Gas politics

Published November 14, 2011

THE long search for a pipeline has again landed Islamabad at Iran's door. And this time the route to Tehran goes through Ashgabat. Pakistan has already struck a deal over the price of gas that Turkmenistan has agreed to provide through the planned Turkmenistan-Afghanistan-Pakistan-India pipeline project. Since Turkmenistan's price will be 69 per cent of Brent crude oil parity price (inclusive of the transit fee to be paid to Kabul) or 10 per cent cheaper than Iranian gas, it has led Pakistan to renegotiate the price with Tehran. The government believes that the gas price agreement with Ashgabat has provided it with much-needed space to manoeuvre for a reduction in the price of Iranian gas.

Islamabad is within its rights to renegotiate the price with Tehran to protect its financial interests. The Iran-Pakistan agreement provides for price renegotiation until one year before the commencement of gas flows targeted by the end of 2014. However, the reopening of the 'done deal' could delay the deadline for the completion of the pipeline by a few months, if not more, as Iranian officials are known to be 'tough' negotiators who do not budge from their position easily. The delay will not be good news for the people or the economy of a country facing a massive energy shortfall.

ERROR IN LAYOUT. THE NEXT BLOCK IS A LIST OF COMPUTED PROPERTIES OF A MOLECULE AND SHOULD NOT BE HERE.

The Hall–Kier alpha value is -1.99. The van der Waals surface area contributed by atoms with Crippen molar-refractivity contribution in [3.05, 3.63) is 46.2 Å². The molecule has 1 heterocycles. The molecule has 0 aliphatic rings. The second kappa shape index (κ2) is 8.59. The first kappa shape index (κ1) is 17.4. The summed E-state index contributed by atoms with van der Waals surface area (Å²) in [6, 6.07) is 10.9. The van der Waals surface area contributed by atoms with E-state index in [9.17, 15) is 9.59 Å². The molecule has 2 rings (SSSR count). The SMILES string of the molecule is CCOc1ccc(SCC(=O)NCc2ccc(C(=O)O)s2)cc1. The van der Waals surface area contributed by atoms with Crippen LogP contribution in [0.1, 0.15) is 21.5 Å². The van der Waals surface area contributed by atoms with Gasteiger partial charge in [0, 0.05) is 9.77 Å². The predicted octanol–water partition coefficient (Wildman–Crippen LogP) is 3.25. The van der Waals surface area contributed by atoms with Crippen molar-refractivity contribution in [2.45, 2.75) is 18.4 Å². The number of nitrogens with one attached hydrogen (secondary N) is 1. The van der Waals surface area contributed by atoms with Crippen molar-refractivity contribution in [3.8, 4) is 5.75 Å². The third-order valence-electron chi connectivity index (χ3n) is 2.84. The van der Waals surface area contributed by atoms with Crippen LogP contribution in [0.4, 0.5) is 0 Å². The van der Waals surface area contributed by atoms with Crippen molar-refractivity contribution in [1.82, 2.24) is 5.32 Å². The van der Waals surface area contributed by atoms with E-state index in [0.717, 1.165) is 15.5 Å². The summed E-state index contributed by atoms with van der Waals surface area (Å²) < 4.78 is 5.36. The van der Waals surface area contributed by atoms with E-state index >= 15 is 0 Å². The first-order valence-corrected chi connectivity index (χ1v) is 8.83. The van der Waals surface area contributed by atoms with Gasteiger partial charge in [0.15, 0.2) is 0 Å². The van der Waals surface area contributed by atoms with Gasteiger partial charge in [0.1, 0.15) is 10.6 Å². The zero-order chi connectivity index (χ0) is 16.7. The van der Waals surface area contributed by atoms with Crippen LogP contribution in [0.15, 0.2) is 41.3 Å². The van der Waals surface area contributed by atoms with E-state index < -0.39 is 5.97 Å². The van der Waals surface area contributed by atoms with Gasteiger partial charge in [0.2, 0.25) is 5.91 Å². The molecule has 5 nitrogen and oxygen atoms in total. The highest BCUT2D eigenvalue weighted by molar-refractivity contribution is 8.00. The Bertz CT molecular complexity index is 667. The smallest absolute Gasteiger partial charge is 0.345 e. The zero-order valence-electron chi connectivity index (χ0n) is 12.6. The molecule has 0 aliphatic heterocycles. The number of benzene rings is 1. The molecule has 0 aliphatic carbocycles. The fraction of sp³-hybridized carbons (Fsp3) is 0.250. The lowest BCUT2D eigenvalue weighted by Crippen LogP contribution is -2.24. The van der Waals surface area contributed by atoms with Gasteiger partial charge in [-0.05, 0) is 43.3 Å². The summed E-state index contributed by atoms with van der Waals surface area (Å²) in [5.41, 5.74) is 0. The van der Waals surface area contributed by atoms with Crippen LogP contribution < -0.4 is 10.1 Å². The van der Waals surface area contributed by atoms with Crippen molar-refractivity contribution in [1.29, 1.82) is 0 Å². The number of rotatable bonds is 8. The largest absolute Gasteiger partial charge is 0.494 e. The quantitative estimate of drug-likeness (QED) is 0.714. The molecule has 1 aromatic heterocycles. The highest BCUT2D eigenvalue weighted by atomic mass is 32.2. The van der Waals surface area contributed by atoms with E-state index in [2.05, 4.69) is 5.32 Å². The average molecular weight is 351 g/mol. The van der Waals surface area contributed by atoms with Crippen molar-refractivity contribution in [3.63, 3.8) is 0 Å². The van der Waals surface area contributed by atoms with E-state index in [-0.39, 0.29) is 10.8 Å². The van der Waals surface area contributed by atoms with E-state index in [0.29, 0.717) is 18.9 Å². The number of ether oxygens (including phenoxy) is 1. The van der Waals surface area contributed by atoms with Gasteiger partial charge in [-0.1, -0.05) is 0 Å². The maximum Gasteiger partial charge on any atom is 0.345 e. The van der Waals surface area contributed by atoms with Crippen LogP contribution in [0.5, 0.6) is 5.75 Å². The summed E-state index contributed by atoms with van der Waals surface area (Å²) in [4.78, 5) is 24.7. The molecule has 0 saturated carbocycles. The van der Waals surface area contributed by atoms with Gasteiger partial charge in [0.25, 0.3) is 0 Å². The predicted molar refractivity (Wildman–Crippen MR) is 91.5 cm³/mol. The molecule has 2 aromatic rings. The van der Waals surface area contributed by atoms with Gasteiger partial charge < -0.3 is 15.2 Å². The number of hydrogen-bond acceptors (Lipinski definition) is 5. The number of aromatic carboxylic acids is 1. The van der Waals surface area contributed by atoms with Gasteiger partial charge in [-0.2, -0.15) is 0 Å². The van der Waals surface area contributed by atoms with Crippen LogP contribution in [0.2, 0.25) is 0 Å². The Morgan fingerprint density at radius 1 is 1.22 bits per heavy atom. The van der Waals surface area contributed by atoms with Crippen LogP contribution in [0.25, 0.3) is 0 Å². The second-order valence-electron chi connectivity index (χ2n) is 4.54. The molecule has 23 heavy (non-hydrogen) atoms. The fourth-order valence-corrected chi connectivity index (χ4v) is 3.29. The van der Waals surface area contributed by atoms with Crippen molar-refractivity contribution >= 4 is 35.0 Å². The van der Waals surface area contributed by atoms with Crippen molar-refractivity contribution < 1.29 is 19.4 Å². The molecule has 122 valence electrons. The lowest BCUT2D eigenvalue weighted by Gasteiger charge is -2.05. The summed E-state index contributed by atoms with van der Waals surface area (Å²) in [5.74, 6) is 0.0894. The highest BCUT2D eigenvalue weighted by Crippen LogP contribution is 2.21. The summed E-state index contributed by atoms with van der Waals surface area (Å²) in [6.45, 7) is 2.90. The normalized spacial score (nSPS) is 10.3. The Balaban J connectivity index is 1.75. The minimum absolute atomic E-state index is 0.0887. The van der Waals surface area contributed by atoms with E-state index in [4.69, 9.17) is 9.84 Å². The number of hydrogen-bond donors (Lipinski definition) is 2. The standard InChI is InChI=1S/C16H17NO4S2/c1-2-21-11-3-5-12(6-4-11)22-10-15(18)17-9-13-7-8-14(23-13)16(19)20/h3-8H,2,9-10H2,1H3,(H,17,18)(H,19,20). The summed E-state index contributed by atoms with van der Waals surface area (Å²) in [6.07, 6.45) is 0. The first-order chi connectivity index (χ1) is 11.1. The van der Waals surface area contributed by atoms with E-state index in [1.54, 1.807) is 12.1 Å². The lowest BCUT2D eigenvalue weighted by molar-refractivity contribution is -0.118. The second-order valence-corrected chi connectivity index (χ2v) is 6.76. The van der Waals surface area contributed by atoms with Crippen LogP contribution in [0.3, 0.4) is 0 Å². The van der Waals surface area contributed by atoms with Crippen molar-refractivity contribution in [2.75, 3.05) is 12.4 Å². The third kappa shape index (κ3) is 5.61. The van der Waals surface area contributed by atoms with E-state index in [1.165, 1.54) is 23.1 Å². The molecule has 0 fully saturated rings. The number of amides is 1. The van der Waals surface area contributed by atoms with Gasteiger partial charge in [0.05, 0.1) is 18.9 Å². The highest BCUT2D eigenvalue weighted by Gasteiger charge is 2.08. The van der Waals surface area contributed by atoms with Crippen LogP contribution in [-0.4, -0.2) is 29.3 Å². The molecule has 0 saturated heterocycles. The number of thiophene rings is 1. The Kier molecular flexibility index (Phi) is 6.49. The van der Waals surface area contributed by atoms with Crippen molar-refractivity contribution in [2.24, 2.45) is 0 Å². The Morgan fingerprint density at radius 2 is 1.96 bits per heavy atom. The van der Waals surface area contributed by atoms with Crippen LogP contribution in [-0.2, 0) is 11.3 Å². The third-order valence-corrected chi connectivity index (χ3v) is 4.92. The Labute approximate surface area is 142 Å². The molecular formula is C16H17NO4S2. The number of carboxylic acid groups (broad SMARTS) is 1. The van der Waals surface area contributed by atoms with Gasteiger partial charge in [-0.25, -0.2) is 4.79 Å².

Indeed, the possible delay in the project is a minor concern compared to the fear that Pakistan will expose the pipeline to external pressures once it sits across the table with Iran for renegotiating the price. The American opposition to the Iran-Pakistan gas pipeline project is not a secret. Washington has never tried to hide its opposition to Pakistan's plans for importing gas from Iran and has always encouraged it to seek alternate options. The purpose has been to isolate Tehran in the region over its nuclear programme. In fact, it was under US pressure that India decided to opt out of the project. In return, New Delhi successfully secured US cooperation for its civil nuclear power projects. It is also Washington that has relentlessly been pushing for TAPI, which is projected to be completed a year later than the rival IP pipeline. Pakistan's future depends on reliable and affordable energy. That demands a firm determination on Islamabad's part to seek energy from every possible source, through TAPI or through IP, without giving in to external pressure. While Pakistan renegotiates a new price for Iranian gas, the work on the pipeline must continue to avoid further delays. The US preference for one pipeline should not lead to the winding up of the other.

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